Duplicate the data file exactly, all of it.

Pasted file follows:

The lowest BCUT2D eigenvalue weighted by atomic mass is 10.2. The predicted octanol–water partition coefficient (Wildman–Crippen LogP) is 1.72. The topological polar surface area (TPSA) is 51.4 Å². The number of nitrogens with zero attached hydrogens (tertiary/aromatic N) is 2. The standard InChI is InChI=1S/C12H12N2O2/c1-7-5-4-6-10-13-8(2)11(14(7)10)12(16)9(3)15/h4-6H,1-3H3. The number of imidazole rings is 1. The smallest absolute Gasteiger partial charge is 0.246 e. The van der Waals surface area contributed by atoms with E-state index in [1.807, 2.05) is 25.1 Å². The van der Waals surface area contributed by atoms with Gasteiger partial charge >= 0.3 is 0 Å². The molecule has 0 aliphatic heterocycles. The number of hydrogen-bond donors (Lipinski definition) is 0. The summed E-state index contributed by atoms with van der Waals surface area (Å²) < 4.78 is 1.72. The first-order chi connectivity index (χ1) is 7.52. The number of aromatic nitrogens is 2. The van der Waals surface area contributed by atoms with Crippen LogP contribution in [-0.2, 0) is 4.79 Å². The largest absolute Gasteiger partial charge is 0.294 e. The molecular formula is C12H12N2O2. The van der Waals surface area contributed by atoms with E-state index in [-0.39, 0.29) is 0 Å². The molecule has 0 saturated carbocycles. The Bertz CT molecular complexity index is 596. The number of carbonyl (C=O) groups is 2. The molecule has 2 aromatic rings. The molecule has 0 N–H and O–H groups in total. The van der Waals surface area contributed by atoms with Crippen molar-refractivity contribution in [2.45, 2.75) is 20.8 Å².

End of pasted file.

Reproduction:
The lowest BCUT2D eigenvalue weighted by atomic mass is 10.2. The predicted octanol–water partition coefficient (Wildman–Crippen LogP) is 1.72. The topological polar surface area (TPSA) is 51.4 Å². The number of nitrogens with zero attached hydrogens (tertiary/aromatic N) is 2. The standard InChI is InChI=1S/C12H12N2O2/c1-7-5-4-6-10-13-8(2)11(14(7)10)12(16)9(3)15/h4-6H,1-3H3. The number of imidazole rings is 1. The smallest absolute Gasteiger partial charge is 0.246 e. The van der Waals surface area contributed by atoms with E-state index in [1.807, 2.05) is 25.1 Å². The van der Waals surface area contributed by atoms with Gasteiger partial charge >= 0.3 is 0 Å². The molecule has 0 aliphatic heterocycles. The number of hydrogen-bond donors (Lipinski definition) is 0. The summed E-state index contributed by atoms with van der Waals surface area (Å²) < 4.78 is 1.72. The first-order chi connectivity index (χ1) is 7.52. The number of aromatic nitrogens is 2. The van der Waals surface area contributed by atoms with Crippen LogP contribution in [-0.2, 0) is 4.79 Å². The largest absolute Gasteiger partial charge is 0.294 e. The molecular formula is C12H12N2O2. The van der Waals surface area contributed by atoms with E-state index in [-0.39, 0.29) is 0 Å². The molecule has 0 saturated carbocycles. The Bertz CT molecular complexity index is 596. The number of carbonyl (C=O) groups is 2. The molecule has 2 aromatic rings. The molecule has 0 N–H and O–H groups in total. The van der Waals surface area contributed by atoms with Crippen molar-refractivity contribution in [2.45, 2.75) is 20.8 Å².